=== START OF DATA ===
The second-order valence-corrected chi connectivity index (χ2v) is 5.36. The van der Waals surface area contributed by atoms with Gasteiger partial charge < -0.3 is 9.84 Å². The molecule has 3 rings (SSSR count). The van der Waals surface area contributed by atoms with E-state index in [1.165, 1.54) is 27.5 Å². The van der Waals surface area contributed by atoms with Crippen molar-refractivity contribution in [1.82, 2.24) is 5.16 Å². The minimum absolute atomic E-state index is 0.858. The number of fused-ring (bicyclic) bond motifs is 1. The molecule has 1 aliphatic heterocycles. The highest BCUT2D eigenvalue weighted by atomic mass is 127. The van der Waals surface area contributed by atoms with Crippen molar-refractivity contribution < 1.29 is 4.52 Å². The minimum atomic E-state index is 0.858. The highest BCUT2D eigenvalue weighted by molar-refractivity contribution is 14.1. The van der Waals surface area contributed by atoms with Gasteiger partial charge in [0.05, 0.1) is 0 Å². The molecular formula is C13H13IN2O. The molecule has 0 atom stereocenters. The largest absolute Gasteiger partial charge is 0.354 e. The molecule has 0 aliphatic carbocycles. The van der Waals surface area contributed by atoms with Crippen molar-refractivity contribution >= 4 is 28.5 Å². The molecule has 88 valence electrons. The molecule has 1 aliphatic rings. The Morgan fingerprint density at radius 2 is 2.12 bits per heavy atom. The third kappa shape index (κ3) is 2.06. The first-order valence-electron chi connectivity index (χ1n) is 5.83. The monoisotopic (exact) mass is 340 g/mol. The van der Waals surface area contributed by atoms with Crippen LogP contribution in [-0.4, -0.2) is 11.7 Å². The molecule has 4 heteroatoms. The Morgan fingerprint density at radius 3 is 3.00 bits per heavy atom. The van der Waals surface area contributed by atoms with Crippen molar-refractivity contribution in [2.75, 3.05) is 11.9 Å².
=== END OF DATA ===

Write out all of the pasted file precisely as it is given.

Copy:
The second-order valence-corrected chi connectivity index (χ2v) is 5.36. The van der Waals surface area contributed by atoms with Gasteiger partial charge < -0.3 is 9.84 Å². The molecule has 3 rings (SSSR count). The van der Waals surface area contributed by atoms with E-state index in [1.165, 1.54) is 27.5 Å². The van der Waals surface area contributed by atoms with Crippen molar-refractivity contribution in [1.82, 2.24) is 5.16 Å². The minimum absolute atomic E-state index is 0.858. The number of fused-ring (bicyclic) bond motifs is 1. The molecule has 1 aliphatic heterocycles. The highest BCUT2D eigenvalue weighted by atomic mass is 127. The van der Waals surface area contributed by atoms with Crippen molar-refractivity contribution < 1.29 is 4.52 Å². The minimum atomic E-state index is 0.858. The highest BCUT2D eigenvalue weighted by molar-refractivity contribution is 14.1. The van der Waals surface area contributed by atoms with Gasteiger partial charge in [0.05, 0.1) is 0 Å². The molecular formula is C13H13IN2O. The molecule has 0 atom stereocenters. The largest absolute Gasteiger partial charge is 0.354 e. The molecule has 0 aliphatic carbocycles. The van der Waals surface area contributed by atoms with Crippen molar-refractivity contribution >= 4 is 28.5 Å². The molecule has 88 valence electrons. The molecule has 1 aliphatic rings. The Morgan fingerprint density at radius 2 is 2.12 bits per heavy atom. The third kappa shape index (κ3) is 2.06. The first-order valence-electron chi connectivity index (χ1n) is 5.83. The monoisotopic (exact) mass is 340 g/mol. The van der Waals surface area contributed by atoms with Crippen LogP contribution in [-0.4, -0.2) is 11.7 Å². The molecule has 4 heteroatoms. The Morgan fingerprint density at radius 3 is 3.00 bits per heavy atom. The van der Waals surface area contributed by atoms with Crippen molar-refractivity contribution in [2.75, 3.05) is 11.9 Å².